SEC's Slive raises the specter of 'Division 4'

semerson@macon.comMay 30, 2014 


SEC Commissioner Mike Slive talks to media during SEC football media days in Hoover, Alabama, Tuesday, July 16, 2013.


DESTIN, Fla. - On the final day of SEC meetings, commissioner Mike Slive tried to blast a message to the rest of the NCAA.

It has been a foregone conclusion that the power five conferences, including the SEC, would get autonomy from the rest of the NCAA this August, and thus have the votes to make reforms, starting with a stipend for student-athletes.

But Slive used his wrap-up press conference to say that if the SEC doesn't get its preferred voting threshold for that Power 5, then a starker breakaway would occur.

"If it doesn't pass, the next move be to go to a Division 4," Slive said.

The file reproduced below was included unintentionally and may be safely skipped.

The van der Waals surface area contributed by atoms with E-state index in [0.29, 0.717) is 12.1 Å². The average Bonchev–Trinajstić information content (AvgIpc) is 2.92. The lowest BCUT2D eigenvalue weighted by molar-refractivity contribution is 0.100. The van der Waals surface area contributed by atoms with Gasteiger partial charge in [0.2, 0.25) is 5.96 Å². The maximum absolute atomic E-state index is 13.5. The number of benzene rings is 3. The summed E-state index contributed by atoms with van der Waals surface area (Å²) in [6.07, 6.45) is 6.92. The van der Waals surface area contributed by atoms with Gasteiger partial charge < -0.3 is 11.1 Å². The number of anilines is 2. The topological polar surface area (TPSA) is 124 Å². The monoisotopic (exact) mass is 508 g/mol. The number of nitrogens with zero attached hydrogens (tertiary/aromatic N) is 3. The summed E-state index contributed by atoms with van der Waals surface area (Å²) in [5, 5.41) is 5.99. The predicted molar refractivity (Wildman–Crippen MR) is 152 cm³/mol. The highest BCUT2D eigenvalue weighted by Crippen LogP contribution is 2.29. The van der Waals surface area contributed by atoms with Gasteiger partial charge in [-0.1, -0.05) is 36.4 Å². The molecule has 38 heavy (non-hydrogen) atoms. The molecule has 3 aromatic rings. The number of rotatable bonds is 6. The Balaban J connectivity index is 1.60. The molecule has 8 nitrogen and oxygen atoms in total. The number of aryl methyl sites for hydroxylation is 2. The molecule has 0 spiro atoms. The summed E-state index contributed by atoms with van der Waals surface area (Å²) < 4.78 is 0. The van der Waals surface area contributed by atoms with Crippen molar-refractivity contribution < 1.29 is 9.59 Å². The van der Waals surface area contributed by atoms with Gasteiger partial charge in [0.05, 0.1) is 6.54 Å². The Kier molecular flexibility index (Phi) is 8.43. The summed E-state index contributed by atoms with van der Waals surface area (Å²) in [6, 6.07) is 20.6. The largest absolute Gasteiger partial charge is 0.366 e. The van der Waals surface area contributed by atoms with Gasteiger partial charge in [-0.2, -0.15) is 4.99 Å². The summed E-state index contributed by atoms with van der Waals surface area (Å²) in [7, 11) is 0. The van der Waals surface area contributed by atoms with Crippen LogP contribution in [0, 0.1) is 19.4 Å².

The issue is this: The NCAA board has been expected to approve autonomy for the SEC, ACC, Big Ten, Big 12 and Pac-12. But a sticking point is whether the NCAA will approve a voting threshold that Slive says is necessary to make tangible changes.

Slive wants the threshold to be a vote of 60 percent of the 65 schools in the Power 5, as well as three of the five conferences. As it stands now, the NCAA steering committee plans to vote on whether it should be two-thirds of the schools and four of the five conferences.

"I'm optimistic we're not going to go to the Division 4," Slive said. "If in August the board does not approve (this), you should call me up."

Florida president Bernie Machen was less optimistic. In fact he called himself "somewhat pessimistic."

Why is this important? Machen pointed to the lawsuits facing the NCAA, most notably the Ed O'Bannon case, which push for student-athlete rights. Machen said that if the Power 5 conferences don't get enough voting power to make changes, the lawsuits have a better chance of succeeding.

"The whole intercollegiate model is at risk if we don't do something," Machen said.

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